Incidentally it may be observed that the economic foundation was and is, to all intents and purposes, the same as that of India. Nevertheless the difference in the superstructure of the two great empires is astonishing. There can be no real comparison between them. Yet in neither has there been any serious social revolution for hundreds of years. The bearing of this fact upon a famous theory of sociological determinism, much discussed of late, which an active school of thinkers and writers claim solves all the great problems of historic evolution, will be seen later.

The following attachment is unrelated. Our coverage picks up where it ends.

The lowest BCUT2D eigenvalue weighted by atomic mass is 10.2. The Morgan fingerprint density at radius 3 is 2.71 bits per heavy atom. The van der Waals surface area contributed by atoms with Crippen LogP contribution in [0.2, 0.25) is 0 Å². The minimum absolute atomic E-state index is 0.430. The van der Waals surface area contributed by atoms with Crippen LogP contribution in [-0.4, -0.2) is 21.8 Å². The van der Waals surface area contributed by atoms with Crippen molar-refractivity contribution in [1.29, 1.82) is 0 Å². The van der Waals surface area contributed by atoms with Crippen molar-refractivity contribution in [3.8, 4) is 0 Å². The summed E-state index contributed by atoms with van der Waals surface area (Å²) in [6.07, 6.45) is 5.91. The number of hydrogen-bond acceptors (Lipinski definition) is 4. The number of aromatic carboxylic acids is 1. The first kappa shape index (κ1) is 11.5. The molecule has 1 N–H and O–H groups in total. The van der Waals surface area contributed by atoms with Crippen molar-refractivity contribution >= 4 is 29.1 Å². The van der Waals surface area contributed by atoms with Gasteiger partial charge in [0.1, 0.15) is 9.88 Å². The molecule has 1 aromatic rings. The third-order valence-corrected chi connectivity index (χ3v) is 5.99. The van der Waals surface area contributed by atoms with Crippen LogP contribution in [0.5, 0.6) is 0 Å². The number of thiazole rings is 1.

The most important attempt at revolution in China in modern times began in 1850, and was known as the Taiping rebellion. This great revolt, though generally regarded as an upheaval directed against the Manchu dynasty for the purpose of again establishing a native Chinese dynasty – such as the Ming, which was replaced by the Manchus in 1643 – had also other objects in view. That they were entirely hostile to the Manchu Government of Peking, and from the first discarded the queue, the special symbol of Chinese subjection, enforced upon Chinese males by the Tartar Emperors, shows that social as well as religious ideas were bound up with the movement. In fact there seems good reason to believe that the Chinese in at least two of the greatest provinces were desirous of a complete change of their system of government, which should lead to a new development of a progressive character. Having lain so long on one side, they thought it might be well to turn over and lie upon the other – a phenomenon which had possibly occurred before, and stirred all Asia, at previous epochs in Chinese history. It is at least improbable that any new religion, such as that attributed to the schoolmaster Hung-Siu-Chuen, could by itself have produced the tremendous effect of the Taiping rising. That Hung, the leader, should have claimed a semi-divine character and have propounded doctrines more in accordance with the old Buddhist teachings than with their corruption in modern times is quite in accordance with the course that socio-supernatural propaganda takes not only in Asia but in Europe also. On the other hand, it is almost inconceivable that he should have tried to induce the Chinese to adopt any form of Christianity, this religion having always been very unpopular in China, since the Catholics tried to turn the legitimate influence gained by the Jesuit doctors and men of science to political ends. In any event, the people were ready for a desperate effort against Tartar rule and against certain worn-out institutions, while religious enthusiasm, combined with patriotism and an impatient yearning for change unknown in China for generations, made the Taiping rebellion exceedingly formidable. The discontent of all the long years of quiescence was concentrated in the attempt at a complete revolution led by Hung and supported by some able generals. We have never yet had a clear account of this powerful national movement, which, beginning its serious attack under arms in 1852, was for some time one long succession of victories and conquests. Sweeping down the valley of the Yang-tse-Kiang and capturing the great city of Nanking, the rebellion gathered nearly the whole of Southern China behind it, and for twelve whole years threatened to overthrow altogether the existing government and to set on foot a new, and probably more enlightened, rule. In this, without foreign intervention, they would probably have succeeded.